- A new report by Frontier Group and U.S. PIRG Education Fund urges communities to invest in local composting programs, outlining various environmental, public health, agricultural and climate benefits of organic waste diversion.
- According to the report, 326 municipalities in the U.S. offer some form of curbside food waste collection. PIRG estimates such programs can reduce the amount of food and yard waste sent to landfills and incinerators by at least 30%.
- "Composting is a huge part of the waste solution — or has to be," Alex Truelove, report co-author and zero waste director for the U.S. PIRG Education Fund, told Waste Dive. "We hope this report will expose benefits people haven't considered and show them there's a path forward."
According to the report, 69% of organic waste produced in the U.S. is landfilled or incinerated — a costly system accompanied by a slew of environmental and public health consequences. Composting, which paves the way toward soil replenishment, increased food production and greenhouse gas reduction, is described by the authors as a "common-sense solution to our waste problem" — albeit one that often flies below the radar.
"There's less of a history in terms of successful municipal composting programs — it's a relatively new thing," said Truelove. "There's sort of a stigma around it — composting is something you do in your backyard, but not something with an organized system."
That assumption, however, is being increasingly supplanted by broader recognition of composting's benefits. In the past five years, the number of communities offering collection programs has grown by 65%. Most of these programs, according to the report, are run in conjunction with private haulers and composting facilities — Prince William County, Virginia, for example, partnered with Freestate Farms to expand its local composting facility, while municipalities such as Washington, D.C. and Boston allow composting companies to operate independently within the community.
"Sometimes there's this feeling that private companies and municipal programs are at odds, which is not necessarily the case," Truelove noted. "A lot of communities are doing really well with public-private partnerships."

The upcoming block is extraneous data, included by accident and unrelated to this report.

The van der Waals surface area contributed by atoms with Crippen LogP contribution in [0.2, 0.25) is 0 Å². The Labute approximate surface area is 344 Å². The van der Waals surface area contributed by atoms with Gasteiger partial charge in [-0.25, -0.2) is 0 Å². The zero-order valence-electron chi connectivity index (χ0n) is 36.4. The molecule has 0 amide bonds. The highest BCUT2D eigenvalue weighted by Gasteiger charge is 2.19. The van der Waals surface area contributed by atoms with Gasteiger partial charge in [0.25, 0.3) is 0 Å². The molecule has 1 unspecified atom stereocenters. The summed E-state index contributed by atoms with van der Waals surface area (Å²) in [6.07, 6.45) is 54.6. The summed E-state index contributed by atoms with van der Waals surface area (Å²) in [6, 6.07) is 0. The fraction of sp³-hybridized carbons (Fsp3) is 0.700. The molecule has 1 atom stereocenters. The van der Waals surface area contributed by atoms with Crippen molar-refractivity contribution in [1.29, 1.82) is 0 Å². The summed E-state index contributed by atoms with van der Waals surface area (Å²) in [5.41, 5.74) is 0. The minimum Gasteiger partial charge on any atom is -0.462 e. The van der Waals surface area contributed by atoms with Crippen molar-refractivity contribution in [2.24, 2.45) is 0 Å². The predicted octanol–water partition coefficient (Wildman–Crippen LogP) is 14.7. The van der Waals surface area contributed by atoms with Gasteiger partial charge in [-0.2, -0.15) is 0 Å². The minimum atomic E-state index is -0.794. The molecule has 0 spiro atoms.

The results, according to the report, are readily apparent. Nutrient-rich compost helps replenish topsoil and prevent future erosion, replacing the need for synthetic chemical fertilizers that deplete soil, contribute to air and water pollution, and generate nitrous oxide. Diverting organic waste also significantly decreases landfill methane emissions: according to PIRG, composting the 50 million tons of food and yard waste landfilled in 2015 would have resulted in net negative emissions of 14.8 million metric tons of carbon dioxide equivalent — the equivalent of 3 million cars.
The report offers a series of best practices for launching and supporting composting programs, including:
Making organics pickup cheaper than trash disposal — often via programs such as Save Money and Reduce Trash (SMART) or Pay-As-You-Throw (PAYT),
Providing composting education to residents and businesses,
Requiring large commercial organic waste producers to divert waste to composting facilities,
Incorporating composting into curbside pickup, and
Buying back locally-produced compost for use in public projects.
In addition, the authors suggest, federal and state governments must support local efforts by subsidizing the creation of composting facilities and programs through grants, loans and other financial mechanisms.
While the cost of food waste recycling relative to landfilling is frequently cited as a prohibitive factor, Truelove dismissed this logic as myopic.
"You have to think about why it's considered cheaper to landfill, and that often comes down to a value judgment," he said, pointing out the adverse economic implications of environmental degradation and climate change. "If you consider all that, composting often comes out to be more affordable in the long run."